Geophysics is an efficient method for predicting the extent and scope of buried archaeological remains within a site. On commercial projects, geophysics is often used as part of preplanning site evaluation assessments and can be an efficient means of risk management. When geophysics is deployed effectively on a site, it can establish the potential for archaeologically sensitive areas, as well as inform appropriate archaeological mitigation strategies, where required.
There are several different shallow geophysical survey techniques that are commonly used on sites to assess the potential for buried archaeological features.
Magnetic (gradiometer / magnetometer) Survey
Magnetic surveys are one of the most commonly used geophysical survey techniques in archaeology. They are often used on greenfield sites, as they rapidly cover vast areas and can identify a range of different buried archaeological features.
Magnetic surveys measure small changes in the Earth’s magnetic field, through which they can detect such buried features based on their different magnetic properties compared with the surrounding soil. Human interaction often changes the magnetic susceptibility of soil. This means that the ground is often composed of a more magnetic topsoil and a less magnetic subsoil. Infilled features, such as ditches, pits and ridge and furrow generally comprise a space dug into subsoil, which has a low magnetic susceptibility, that is eventually filled with deposits or a topsoil with an increased magnetic susceptibility.
Other features are detected due to their remnant magnetic properties. Often in archaeology this relates to objects or materials acquiring a thermoremanent magnetisation through the process of heating. When weakly magnetic material is intensely heated or burned, its magnetic domains align with the Earth’s magnetic field as they cool, and so obtain a permanent level of magnetisation. Examples of this include materials or areas that have undergone a degree of burning, such as hearths and kilns, or materials that have undergone a chemical transformation, such as charcoal or brick.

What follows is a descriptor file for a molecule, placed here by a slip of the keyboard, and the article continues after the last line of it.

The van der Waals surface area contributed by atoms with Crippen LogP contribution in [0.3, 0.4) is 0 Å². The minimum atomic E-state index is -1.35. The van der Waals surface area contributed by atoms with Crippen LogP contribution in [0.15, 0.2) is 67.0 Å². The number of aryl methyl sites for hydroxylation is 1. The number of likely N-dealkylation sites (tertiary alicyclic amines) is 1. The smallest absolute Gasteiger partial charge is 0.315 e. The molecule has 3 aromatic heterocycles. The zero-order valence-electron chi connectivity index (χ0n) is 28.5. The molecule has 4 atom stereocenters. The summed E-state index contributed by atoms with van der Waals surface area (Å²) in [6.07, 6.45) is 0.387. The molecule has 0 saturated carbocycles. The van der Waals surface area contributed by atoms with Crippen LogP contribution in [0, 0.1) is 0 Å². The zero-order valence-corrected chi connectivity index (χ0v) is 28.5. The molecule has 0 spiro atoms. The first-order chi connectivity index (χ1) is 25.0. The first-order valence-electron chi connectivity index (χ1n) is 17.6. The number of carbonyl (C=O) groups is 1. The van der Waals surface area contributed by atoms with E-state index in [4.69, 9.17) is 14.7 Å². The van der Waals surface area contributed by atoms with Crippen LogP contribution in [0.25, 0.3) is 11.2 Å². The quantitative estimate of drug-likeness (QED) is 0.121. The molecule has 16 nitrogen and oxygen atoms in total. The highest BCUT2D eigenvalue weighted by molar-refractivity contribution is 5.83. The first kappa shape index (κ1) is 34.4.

Features with a ‘negative’ magnetic response (i.e. that are less magnetic than the subsoil) can also be detected through magnetic surveys, such as non-igneous stone structures.
Resistance surveys are an active electrical geophysics technique. A current is applied to the ground directly through probes, and the resistance to the passage of the current through the soil is measured.
Resistance surveys are dependent on the ability of moisture and salts within soils to allow the electric current to pass through. If the soil is too saturated with moisture or too dry then it is possible that the survey is unlikely to yield meaningful results. Therefore, it is important to consider if there has been suitable weather (in particular the level of rainfall) before and during the survey. Seasonality can also effect the responses of buried features. For example, ditches are generally predicted to contain a looser fill than the surrounding soil, and so appear as a low resistance anomaly; however, in the lead up to warmer or drier periods, the soil water evaporation rate of ditches with a loose fill can be quicker than the subsoil, with the result that the ditch appears as a high resistance anomaly.
Although resistance survey is not as commonly used in commercial archaeology compared to magnetic survey techniques, as data collection is much slower, they can be particularly useful for identifying features that are neither magnetically susceptible nor have remnant magnetic properties. In particular, resistance surveys can be useful for detecting stone foundations, and features such as roads or trackways.
Ground penetrating radar survey (GPR)
GPR is an active geophysical survey technique that is particularly useful in urban settings, where both gradiometer and resistance survey techniques are unsuitable.
In a GPR survey, a radio wave is transmitted into the ground and the time for it to return is measured. GPR surveys are useful for detecting a range of buried features, including structures and voids, and can be particularly useful on sites where there are multiple layers of stratigraphy. The results of GPR surveys can be examined both as a series of vertical sections (radargrams) and horizontal planes (time slices).
Although GPR surveys are possibly the slowest of the commonly used commercial geophysical survey methods (in terms of data collection, processing and interpretation), if a high-resolution survey methodology is applied (i.e. 0.25m traverse or less) they can be used to provide a detailed analysis of potential subsurface remains.